Now, Jesus has conquered my foe, but will I really be freed and still walk around withthe unlocked shackles still encumbering my feet and hands? Or shall I not cast themaside and live freely as he has declared. This is both a powerful gospel and lawstatement, so be careful here. Many will hear this and immediately realize that theyhave not done this and be cast into some sort of questioning about whether theirshackles have really been released. You will need to go through this more than oncewith them.
One way to talk about Lenten repentance is to talk about a life which is transformed. Ihave not lived this life as I ought, that means today, this day, I resolve to live itdifferently. This is repentance. It is not just thinking about my sins, but it is alsodoing something about that.
But do not despair. Jesus repeated himself more than once with the disciples for our benefit. Indeed, this temptation scene is really a fore-echo of sorts of the great battle for this world which transpired on Golgatha.
This sermon really wants the folks who hear it to own the victory which Jesus won today and to see that Christ has empowered them to live differently on this account. In this sense, this Lenten sermon is about amending the sinful life with the power of Christ and his Spirit behind you.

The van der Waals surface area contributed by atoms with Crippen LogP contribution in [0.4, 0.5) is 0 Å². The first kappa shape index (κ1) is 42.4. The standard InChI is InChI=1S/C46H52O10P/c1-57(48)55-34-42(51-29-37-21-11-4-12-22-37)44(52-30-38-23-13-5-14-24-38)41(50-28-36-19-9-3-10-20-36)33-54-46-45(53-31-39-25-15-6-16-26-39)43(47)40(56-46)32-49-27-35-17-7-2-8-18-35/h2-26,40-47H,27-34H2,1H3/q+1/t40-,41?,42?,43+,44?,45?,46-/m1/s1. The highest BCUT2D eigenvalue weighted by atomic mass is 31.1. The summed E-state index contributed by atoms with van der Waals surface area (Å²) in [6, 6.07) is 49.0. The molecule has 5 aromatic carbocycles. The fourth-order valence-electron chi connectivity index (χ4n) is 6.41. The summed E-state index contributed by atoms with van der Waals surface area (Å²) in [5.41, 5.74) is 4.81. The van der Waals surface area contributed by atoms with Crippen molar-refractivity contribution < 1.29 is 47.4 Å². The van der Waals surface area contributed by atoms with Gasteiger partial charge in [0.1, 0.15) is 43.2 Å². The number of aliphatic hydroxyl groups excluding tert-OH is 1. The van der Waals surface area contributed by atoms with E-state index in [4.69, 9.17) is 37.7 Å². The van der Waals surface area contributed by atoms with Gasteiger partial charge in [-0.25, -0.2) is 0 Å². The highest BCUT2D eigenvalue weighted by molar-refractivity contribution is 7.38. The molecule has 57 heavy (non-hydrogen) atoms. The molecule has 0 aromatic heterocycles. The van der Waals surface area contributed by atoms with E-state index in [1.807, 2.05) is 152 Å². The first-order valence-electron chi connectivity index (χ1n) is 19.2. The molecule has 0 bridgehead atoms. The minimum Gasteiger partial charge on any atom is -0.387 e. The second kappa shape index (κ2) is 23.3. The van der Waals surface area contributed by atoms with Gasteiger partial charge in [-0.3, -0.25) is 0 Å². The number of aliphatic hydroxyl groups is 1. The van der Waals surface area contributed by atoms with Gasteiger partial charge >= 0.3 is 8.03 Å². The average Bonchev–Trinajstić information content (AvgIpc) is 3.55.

4.Christ the Hero of My Life (Gospel and Epistle: That the Spirit of God would movethe hearer to embrace Christ’s pattern and life has his/her own.)
This sermon is similar to the prior sermon, but it takes the theme in a slightlydifferent way. Just as our heroes often define who we are, Jesus also defines who Iam. Jesus suffers for us, he endures hunger, pain, even death. He did not need to dothat to best the Devil. He had the power to annihilate the Devil in an instant. But thatis not what he chose to do, because his love drove him to save the people whom theDevil had enslaved in that garden so long ago.
I used to conform to the pattern of this world, by success which I defined. By nature Iwas a thrall of Satan, I knew nothing else. My life was lived for me, my universe hadbut one center, and I was it. But now Christ has come into my life and liberated mefrom that bondage and raised me to a new sort of life. He has moved into the center ofmy life, pushing me out of that spot, and placing me into his orbit. This life bears anincreasing resemblance to Him. Immersed in the Word of God, I find it an effectivetool against the wiles of Satan. Inspired by his humble service, I will not Lord it overpeople and succumb to the temptation of power. Here the preacher may want to go tothat list of consequences in Genesis 3. Filled with his life, I no longer live life formyself and my own needs, but am freed from self-centeredness and liberated to Godcenteredness.
4.Jesus was tempted too (That the hearer would take comfort from the truth that Jesusalso has born temptation for us.)